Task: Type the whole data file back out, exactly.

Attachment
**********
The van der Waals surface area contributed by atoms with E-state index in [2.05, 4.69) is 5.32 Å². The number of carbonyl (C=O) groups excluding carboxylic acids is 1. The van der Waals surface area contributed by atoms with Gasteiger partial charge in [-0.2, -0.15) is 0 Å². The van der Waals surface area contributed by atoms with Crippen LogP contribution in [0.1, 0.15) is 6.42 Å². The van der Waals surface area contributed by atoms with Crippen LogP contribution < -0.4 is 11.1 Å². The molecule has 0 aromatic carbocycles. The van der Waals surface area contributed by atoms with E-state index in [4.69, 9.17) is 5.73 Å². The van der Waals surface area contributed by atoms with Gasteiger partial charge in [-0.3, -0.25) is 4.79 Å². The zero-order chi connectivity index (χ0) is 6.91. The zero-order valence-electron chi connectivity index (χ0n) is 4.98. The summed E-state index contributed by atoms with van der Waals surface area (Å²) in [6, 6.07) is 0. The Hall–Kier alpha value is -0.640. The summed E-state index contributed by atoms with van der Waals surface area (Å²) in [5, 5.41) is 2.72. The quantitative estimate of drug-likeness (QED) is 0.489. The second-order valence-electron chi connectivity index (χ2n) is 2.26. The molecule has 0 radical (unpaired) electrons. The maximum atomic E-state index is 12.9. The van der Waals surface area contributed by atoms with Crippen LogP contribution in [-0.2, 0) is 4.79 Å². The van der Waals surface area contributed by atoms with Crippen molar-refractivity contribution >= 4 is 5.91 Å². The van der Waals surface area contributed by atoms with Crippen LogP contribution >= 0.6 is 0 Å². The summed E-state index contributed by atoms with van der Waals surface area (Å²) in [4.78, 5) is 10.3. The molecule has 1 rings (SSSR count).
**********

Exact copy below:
The van der Waals surface area contributed by atoms with E-state index in [2.05, 4.69) is 5.32 Å². The number of carbonyl (C=O) groups excluding carboxylic acids is 1. The van der Waals surface area contributed by atoms with Gasteiger partial charge in [-0.2, -0.15) is 0 Å². The van der Waals surface area contributed by atoms with Crippen LogP contribution in [0.1, 0.15) is 6.42 Å². The van der Waals surface area contributed by atoms with Crippen LogP contribution < -0.4 is 11.1 Å². The molecule has 0 aromatic carbocycles. The van der Waals surface area contributed by atoms with E-state index in [4.69, 9.17) is 5.73 Å². The van der Waals surface area contributed by atoms with Gasteiger partial charge in [-0.3, -0.25) is 4.79 Å². The zero-order chi connectivity index (χ0) is 6.91. The zero-order valence-electron chi connectivity index (χ0n) is 4.98. The summed E-state index contributed by atoms with van der Waals surface area (Å²) in [6, 6.07) is 0. The Hall–Kier alpha value is -0.640. The summed E-state index contributed by atoms with van der Waals surface area (Å²) in [5, 5.41) is 2.72. The quantitative estimate of drug-likeness (QED) is 0.489. The second-order valence-electron chi connectivity index (χ2n) is 2.26. The molecule has 0 radical (unpaired) electrons. The maximum atomic E-state index is 12.9. The van der Waals surface area contributed by atoms with Crippen LogP contribution in [-0.2, 0) is 4.79 Å². The van der Waals surface area contributed by atoms with Crippen molar-refractivity contribution >= 4 is 5.91 Å². The van der Waals surface area contributed by atoms with Crippen LogP contribution >= 0.6 is 0 Å². The summed E-state index contributed by atoms with van der Waals surface area (Å²) in [4.78, 5) is 10.3. The molecule has 1 rings (SSSR count).